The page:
Updating a windows driver can cause Vista to de-activate

The full article ventures into the troublesome problem that will leave you with a de-activated Vista, and the only way to get back to normal would be a call to Microsoft and a new Activation Code. Wasn’t Vista going to allow 3 hardware swaps, and then you would be required to re-activate your copy of Vista?

The full article ventures into the troublesome problem that will leave you with a de-activated Vista, and the only way to get back to normal would be a call to Microsoft and a new Activation Code. Wasn’t Vista going to allow 3 hardware swaps, and then you would be required to re-activate your copy of Vista?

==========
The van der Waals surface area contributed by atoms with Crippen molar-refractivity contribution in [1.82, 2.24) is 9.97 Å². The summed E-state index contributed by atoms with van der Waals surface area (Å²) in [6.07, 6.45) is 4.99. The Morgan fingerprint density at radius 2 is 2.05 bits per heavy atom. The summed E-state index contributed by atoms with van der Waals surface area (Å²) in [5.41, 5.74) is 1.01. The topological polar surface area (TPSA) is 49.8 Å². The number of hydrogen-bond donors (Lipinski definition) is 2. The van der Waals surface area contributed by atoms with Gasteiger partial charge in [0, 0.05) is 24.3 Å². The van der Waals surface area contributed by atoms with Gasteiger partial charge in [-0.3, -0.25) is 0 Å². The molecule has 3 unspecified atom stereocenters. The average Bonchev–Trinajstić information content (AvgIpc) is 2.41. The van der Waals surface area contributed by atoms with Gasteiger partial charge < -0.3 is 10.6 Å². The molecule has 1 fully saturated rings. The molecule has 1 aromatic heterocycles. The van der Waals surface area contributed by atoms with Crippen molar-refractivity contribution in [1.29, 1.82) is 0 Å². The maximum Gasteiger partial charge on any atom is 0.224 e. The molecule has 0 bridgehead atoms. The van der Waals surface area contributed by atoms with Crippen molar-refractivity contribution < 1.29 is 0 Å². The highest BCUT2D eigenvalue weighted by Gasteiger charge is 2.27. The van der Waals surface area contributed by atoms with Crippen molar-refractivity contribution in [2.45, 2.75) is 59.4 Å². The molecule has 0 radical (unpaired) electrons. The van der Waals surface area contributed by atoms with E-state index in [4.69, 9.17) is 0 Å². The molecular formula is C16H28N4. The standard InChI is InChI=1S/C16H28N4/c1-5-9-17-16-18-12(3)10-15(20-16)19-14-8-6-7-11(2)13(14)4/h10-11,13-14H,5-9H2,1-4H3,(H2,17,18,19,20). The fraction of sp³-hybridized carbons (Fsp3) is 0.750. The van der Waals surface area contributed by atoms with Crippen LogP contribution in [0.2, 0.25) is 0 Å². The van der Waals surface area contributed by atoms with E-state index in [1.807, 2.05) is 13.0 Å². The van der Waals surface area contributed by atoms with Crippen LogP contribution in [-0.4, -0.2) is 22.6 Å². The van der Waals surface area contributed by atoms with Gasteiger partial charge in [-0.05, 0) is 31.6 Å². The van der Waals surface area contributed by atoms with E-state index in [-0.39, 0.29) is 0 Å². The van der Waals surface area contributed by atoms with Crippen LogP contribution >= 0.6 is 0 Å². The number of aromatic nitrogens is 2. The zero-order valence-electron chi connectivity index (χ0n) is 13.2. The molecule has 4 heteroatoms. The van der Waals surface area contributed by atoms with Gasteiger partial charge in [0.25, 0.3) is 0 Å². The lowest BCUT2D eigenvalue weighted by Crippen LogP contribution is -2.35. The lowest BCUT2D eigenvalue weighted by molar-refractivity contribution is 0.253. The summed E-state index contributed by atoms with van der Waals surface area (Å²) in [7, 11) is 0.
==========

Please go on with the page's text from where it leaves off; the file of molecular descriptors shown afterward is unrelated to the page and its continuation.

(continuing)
After weeks of gruelling troubleshooting, I’ve finally had it confirmed by Microsoft Australia and USA — something as small as swapping the video card or updating a device driver can trigger a total Vista deactivation.

Put simply, your copy of Windows will stop working with very little notice (three days) and your PC will go into “reduced functionality” mode, where you can’t do anything but use the web browser for half an hour.

You’ll then need to reapply to Microsoft to get a new activation code.

Read the full article at apcmag.com

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